Carl Gustav Jung, Letters, eds. Gerhard Adler with Aniela Jaffé, tr. R. F. C. Hull. (Princeton, N.J.: Princeton University Press, 1953, 1975), Vol. 1, pp. 434-37, Vol. 2, pp. 25-26, 278-279.
Dear Sir, 10 July 1946
By parental power is usually understood the influence exerted by any person in authority. If this influence occurs in childhood and in an unjustified way, as happened in your case, it is apt to take root in the unconscious. Even if the influence is discontinued outwardly, it still goes on working in the unconscious and then one treats oneself as badly as one was treated earlier. If your work now gives you some joy and satisfaction you must cultivate it, just as you should cultivate everything that gives you some joy in being alive. The idea of suicide, understandable as it is, does not seem commendable to me. We live in order to attain the greatest possible amount of spiritual development and self-awareness. As long as life is possible, even if only in a minimal degree, you should hang on to it, in order to scoop it up for the purpose of conscious development. To interrupt life before its time is to bring to a standstill an experiment which we have not set up. We have found ourselves in the midst of it and must carry it through to the end. That it is extraordinarily difficult for you, with your blood pressure at 80, is quite understandable, but I believe you will not regret it if you cling on even to such a life to the very last. If, aside from your work, you read a good book, as one reads the Bible, it can become a bridge for you leading inwards, along which good things may flow to you such as you perhaps cannot now imagine.
You have no need to worry about the question of a fee. With best wishes,
Yours sincerely, C. G. JUNG
Dear Dr. Eleanor Bertine, 25 July 1946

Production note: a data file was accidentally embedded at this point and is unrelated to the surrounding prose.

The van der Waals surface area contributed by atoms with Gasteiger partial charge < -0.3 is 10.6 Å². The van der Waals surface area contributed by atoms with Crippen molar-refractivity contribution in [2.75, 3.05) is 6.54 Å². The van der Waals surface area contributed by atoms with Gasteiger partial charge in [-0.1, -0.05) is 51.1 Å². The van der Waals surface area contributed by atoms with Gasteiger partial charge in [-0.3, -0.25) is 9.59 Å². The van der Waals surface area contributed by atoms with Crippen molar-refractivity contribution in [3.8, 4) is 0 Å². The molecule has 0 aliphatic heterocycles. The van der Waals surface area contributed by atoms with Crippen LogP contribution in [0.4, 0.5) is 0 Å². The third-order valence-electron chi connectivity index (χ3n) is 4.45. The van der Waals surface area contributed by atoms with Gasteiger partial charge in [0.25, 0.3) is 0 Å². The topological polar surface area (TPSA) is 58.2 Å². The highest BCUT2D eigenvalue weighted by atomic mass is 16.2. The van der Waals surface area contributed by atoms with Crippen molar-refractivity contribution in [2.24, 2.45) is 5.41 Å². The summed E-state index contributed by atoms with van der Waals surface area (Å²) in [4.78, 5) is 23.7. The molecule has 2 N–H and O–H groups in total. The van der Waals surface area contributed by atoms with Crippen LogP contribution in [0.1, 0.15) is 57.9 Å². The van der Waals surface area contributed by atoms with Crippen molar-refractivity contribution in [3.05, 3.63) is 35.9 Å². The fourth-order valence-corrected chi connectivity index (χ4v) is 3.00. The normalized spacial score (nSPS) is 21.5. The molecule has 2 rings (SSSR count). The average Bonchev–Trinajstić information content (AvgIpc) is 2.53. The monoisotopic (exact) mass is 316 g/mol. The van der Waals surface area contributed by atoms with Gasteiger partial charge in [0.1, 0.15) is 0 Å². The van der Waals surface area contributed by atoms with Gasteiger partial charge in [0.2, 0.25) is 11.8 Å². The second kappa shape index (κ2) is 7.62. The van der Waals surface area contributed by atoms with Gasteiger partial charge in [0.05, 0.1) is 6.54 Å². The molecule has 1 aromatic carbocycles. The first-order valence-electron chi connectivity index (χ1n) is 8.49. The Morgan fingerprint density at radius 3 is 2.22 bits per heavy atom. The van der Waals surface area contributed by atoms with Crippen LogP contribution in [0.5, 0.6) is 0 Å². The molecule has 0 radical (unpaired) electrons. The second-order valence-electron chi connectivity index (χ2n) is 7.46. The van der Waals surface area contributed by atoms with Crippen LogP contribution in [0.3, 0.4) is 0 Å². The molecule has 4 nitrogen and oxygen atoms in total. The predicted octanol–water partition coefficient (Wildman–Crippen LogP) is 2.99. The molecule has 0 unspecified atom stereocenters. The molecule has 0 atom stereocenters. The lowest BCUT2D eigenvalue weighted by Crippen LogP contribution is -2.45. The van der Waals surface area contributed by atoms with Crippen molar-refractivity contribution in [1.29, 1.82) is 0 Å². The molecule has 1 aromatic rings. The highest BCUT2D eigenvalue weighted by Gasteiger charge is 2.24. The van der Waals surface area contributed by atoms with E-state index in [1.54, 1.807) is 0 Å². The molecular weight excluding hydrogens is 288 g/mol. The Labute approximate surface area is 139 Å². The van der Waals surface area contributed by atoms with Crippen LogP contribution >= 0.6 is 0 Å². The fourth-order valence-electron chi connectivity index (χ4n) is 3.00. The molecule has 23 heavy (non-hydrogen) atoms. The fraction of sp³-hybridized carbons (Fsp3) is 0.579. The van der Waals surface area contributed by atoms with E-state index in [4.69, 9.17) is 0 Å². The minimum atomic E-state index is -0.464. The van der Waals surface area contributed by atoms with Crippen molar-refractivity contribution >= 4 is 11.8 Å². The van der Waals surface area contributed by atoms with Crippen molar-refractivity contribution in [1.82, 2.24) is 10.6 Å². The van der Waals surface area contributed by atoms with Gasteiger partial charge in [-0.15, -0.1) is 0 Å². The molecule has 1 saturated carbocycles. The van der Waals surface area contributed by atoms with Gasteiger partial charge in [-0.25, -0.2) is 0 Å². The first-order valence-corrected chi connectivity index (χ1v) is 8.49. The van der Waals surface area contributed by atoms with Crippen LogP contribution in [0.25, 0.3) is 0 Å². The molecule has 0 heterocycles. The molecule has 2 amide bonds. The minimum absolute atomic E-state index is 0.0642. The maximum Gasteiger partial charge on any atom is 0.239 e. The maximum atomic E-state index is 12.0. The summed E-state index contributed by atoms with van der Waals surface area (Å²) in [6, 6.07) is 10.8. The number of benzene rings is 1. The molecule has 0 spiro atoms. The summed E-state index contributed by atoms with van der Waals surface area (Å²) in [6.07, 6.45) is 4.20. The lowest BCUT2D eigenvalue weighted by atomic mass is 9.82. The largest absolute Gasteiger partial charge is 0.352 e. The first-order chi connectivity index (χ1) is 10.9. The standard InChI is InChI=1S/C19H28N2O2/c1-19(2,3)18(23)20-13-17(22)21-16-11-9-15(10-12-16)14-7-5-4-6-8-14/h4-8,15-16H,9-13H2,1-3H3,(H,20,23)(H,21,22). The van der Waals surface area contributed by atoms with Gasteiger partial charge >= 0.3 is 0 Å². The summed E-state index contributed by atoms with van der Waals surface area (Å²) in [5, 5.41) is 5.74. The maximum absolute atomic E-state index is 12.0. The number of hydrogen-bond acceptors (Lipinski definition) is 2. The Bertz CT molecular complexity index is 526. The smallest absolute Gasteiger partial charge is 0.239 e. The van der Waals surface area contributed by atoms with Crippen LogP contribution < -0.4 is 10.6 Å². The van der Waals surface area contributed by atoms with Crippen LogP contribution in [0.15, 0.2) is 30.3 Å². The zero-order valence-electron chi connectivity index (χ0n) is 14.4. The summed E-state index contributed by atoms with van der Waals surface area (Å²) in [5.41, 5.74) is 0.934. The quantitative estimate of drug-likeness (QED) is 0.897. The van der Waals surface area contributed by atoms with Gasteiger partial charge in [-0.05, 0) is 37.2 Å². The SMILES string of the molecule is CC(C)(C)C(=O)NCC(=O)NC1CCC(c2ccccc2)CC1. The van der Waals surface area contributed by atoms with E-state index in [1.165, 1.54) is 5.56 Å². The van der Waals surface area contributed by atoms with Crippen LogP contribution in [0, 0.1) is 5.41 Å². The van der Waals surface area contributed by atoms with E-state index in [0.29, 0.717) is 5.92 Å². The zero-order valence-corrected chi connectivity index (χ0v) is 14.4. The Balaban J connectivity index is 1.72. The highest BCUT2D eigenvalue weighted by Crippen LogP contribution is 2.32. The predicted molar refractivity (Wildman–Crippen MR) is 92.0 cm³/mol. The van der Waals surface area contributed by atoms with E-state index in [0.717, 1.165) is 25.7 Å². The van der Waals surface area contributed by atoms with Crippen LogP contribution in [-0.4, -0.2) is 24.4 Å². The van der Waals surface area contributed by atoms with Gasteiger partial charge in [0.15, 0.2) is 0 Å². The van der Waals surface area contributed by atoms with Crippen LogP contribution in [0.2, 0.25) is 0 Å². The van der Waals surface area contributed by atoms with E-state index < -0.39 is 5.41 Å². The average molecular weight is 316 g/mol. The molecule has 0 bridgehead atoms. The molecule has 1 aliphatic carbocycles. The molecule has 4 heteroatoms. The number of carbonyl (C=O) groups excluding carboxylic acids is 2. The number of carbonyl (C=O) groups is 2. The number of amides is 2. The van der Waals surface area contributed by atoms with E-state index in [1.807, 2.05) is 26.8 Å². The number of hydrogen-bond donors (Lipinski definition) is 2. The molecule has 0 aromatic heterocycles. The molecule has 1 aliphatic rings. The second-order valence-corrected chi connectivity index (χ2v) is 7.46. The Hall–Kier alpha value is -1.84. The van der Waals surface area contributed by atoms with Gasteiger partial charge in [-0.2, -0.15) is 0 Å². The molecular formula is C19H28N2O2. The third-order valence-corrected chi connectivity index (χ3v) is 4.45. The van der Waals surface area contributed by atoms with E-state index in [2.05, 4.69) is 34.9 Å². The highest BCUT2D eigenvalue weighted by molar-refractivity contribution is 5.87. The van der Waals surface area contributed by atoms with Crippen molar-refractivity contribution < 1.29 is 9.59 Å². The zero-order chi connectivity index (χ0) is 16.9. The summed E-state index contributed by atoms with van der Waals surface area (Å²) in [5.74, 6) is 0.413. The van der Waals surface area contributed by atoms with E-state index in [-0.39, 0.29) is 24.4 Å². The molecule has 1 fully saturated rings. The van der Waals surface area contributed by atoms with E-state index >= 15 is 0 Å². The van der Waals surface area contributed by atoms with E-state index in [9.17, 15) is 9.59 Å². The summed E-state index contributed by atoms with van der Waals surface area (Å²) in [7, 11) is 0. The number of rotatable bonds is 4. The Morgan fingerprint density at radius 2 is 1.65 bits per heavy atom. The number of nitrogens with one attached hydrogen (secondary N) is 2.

I’m just spending a most agreeable time of rest in my tower and enjoy sailing as the only sport which is still available to me. I have just finished two lectures for the Eranos meeting of this summer. It is about the general problem of the psychology of the unconscious and its philosophical implications.
And now I have finally rest and peace enough to be able to read your former letters and to answer them. I should have thanked you for your careful reports about Kristine Mann’s illness and death long ago,[i] but I never found time enough to do so. There have been so many urgent things to be done that all my time was eaten up and I cannot work so quickly any longer as I used to do.
It is really a question whether a person affected by such a terrible illness should or may end her life. It is my attitude in such cases not to interfere. I would let things happen if they were so, because I’m convinced that if anybody has it in himself to commit suicide, then practically the whole of his being is going that way. I have seen cases where it would have been something short of criminal to hinder the people because according to all rules it was in accordance with the tendency of their unconscious and thus the basic thing. So I think nothing is really gained by interfering with such an issue. It is presumably to be left to the free choice of the individual. Anything that seems to be wrong to us can be right under certain circumstances over which we have no control and the end of which we do not understand. If Kristine Mann had committed suicide under the stress of unbearable pain, I should have thought that this was the right thing. As it was not the case, I think it was in her stars to undergo such a cruel agony for reasons that escape our understanding. Our life is not made entirely by ourselves. The main bulk of it is brought into existence out of sources that are hidden to us. Even complexes can start a century or more before a man is born. There is something like karma.